All I can say is - Let someone from another race take over and see wonders happening!
I mean, just look at our neighbour, Singapore.
It was doing okay when it was under Malaysian reign, but it wasn't 'till it got independant and under Lee Kuan Yew's leading did it really flourish and then become what it is today.

And what's this about Malays not being able to change their religion?
What happened to Malaysia being a free country?
Everyone should have a right to choose what they want to believe in.
Dear government, afraid that you'll have no more Islams left if you allow everyone to have that choice?
Again, perhaps.

All those leaders think they're oh-so-great, but the truth is, the Malaysian government is rife with corruption and negative influnces.
Money-leeching is obvious even in the most insignificant of kerajaan dealings; motoring license application, for example.
One who does not give the Majlis Perbandarans their duit kopi (Bribe money) would be forced to take the test many, many times.
But that usually only applies to non-Malays.
(Un)Surprisingly, the Malays usually pass on their first try...

I'm not saying that all Malays are cr4p.
Only the ones who're up there are.

Niways, what can we do 'bout this?
Move out once we get qualifications?

I mentioned a BIG thing in my previous post.
Well, it was gonna be about Praise&Prayer Nite, but I don't have photos so not really nice edi.
Anyway I substitute with this.

short update...

this awesomeness is by [rin] , Saturday, August 22, 2009 4:28 PM

Okay, all.
Just a little update here before my next post 'bout something BIG.

Tonight's Praise & Prayer Nite at Wesley Sitiawan.
It's finally here!
After all the hard work, sweat, blood, organs, excretions, etc. (You get the idea), we're finally prepared for the big day.

For anyone who's curious:
I'm performing a dance.
Deal with it.
If you're doubtful.
Come see with your own eyes.

Just got back from E&E.
Went to get fresh contacts.
Brown, this time.
Getting bored of the plain ones.

Gotta go finish up all my stuff before tonight.
See you all at 7pm at Wesley Meth. Church, Sitiawan!
All come come okay?

my kl chronicles...

this awesomeness is by [rin] , Friday, August 14, 2009 1:38 PM

Just came back from KL last Sunday.
Went there with my family for... Fun!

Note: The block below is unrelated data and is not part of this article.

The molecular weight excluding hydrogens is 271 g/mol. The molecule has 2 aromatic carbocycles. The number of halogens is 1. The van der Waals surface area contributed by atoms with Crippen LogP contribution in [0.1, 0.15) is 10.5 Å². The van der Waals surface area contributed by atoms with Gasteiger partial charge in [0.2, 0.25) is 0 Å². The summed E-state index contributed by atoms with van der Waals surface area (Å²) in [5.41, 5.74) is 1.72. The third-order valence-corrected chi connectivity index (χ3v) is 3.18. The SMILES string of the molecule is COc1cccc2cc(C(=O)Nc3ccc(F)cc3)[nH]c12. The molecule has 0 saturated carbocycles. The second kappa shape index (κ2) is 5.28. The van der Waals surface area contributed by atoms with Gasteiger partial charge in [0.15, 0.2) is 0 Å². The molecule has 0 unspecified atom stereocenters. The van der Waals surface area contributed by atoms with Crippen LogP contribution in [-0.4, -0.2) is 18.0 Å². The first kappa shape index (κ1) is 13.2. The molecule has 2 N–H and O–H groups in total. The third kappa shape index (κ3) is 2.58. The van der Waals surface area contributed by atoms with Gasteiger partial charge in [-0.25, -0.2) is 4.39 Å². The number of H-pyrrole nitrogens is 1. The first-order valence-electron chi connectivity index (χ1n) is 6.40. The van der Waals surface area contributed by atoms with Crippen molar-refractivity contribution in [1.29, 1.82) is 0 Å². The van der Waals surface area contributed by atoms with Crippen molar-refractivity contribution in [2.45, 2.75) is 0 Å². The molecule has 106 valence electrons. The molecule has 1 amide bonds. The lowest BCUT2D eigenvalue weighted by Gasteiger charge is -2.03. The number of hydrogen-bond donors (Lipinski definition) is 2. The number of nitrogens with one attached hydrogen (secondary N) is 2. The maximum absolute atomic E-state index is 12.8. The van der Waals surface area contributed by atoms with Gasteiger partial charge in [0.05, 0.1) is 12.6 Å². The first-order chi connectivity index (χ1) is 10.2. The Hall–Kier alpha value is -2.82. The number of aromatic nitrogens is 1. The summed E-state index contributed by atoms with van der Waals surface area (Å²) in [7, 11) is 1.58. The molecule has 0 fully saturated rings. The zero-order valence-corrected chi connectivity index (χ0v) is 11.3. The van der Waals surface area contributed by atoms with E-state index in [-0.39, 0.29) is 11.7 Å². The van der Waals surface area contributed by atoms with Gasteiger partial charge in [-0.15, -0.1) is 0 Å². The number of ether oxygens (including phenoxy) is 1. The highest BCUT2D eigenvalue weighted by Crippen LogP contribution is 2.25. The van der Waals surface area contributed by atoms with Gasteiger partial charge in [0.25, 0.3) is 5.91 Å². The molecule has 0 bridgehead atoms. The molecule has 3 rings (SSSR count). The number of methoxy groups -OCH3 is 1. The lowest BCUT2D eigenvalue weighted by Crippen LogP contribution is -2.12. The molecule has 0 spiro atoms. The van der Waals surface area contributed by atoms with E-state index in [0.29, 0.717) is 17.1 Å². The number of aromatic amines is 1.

But turned out it wasn't really much fun, 'coz didn't go anywhere interesting.
Kinda wasted 4 hours sitting in the car, go all the way to KL.

Anyways, I got some pictures.
Taken with my K530i, so probably not really good quality.
But, hey, at least they're small and upload fast!

First meal at KL - Satay Kajang~!
The satays are huge.
And I do mean HUGE!

Check them out!
They're each about the size of a pair of adult thumbs.
Do you wonder why we only ate satay for lunch and nothing else?

Then, we went to a new mall, Aeon (AU2).
Where I saw this damn chun pair of Nikes...

Which costs RM216.
Totally out of my range.
Oh well, guess I'll have to look for a new pair of shoes closer to home, then.

That night's dinner at Ampang Point.
NZ Teriyaki Beef Rice.
Wasn't too bad.
Oh, and that reddish sushi at the top of the picture?
It's my fave kind - baby octopus.

Spent the night at my uncle's house at Ukay Perdana.
Nice, posh place.
After breakfast with my aunt & uncle the next morning, we headed to Sunway Pyramid.

No, I didn't go ice-skating.
Didn't have the time.
Which was too bad because I really miss it...
Well, did some shopping there for |oupo and |ui|ui, anyway.
Just 'coz I promised them.
Lucky girls.

Then, went to Ikea.
Where I saw this cute lil' car...


The view inside Ikea.
It's full of floor-to-ceiling shelves with all sorts of furniture.
You can find literally everything there!
But too bad I'm not one to be interested in couches and light fixtures.

Before heading home, I stopped by Borders in The Curve (Just opposite Ikea... ^^) and managed to pujuk Dad to buy the whole Black Magician Trilogy by Trudi Canavan.
I so so so so so LOVE the books~!

The first book.
Nice cover, eh?

Then we came home to boring lil' ole Sitiawan.

a seriously hectic week...

this awesomeness is by [rin] , Friday, August 7, 2009 6:40 PM

This week was really totally busy man...

Sunday went to Ipoh.
Monday school; skipped tuition to practice motor.
Tuesday skipped school to take P-license exam (FAILED... T^T)
Wednesday school; tuitions.
Thursday skipped school again for PSK quiz at Changkat Beruas (which SUCKED); night had dance practice at church.
Friday school; catch up on sleep; went back to school; later have to pack.
Saturday & Sunday I'll be at KL with my family (and, hopefully, either |oupo or |ui|ui - still waiting for them to reply me).

Tired sia~!

Next Tuesday skipping school again to take P-retest...
Damn sui man, fail edi...

Cute clipart of the day...

Off to finish up my stuff then SDO for a while before heading off to KL tomorrow.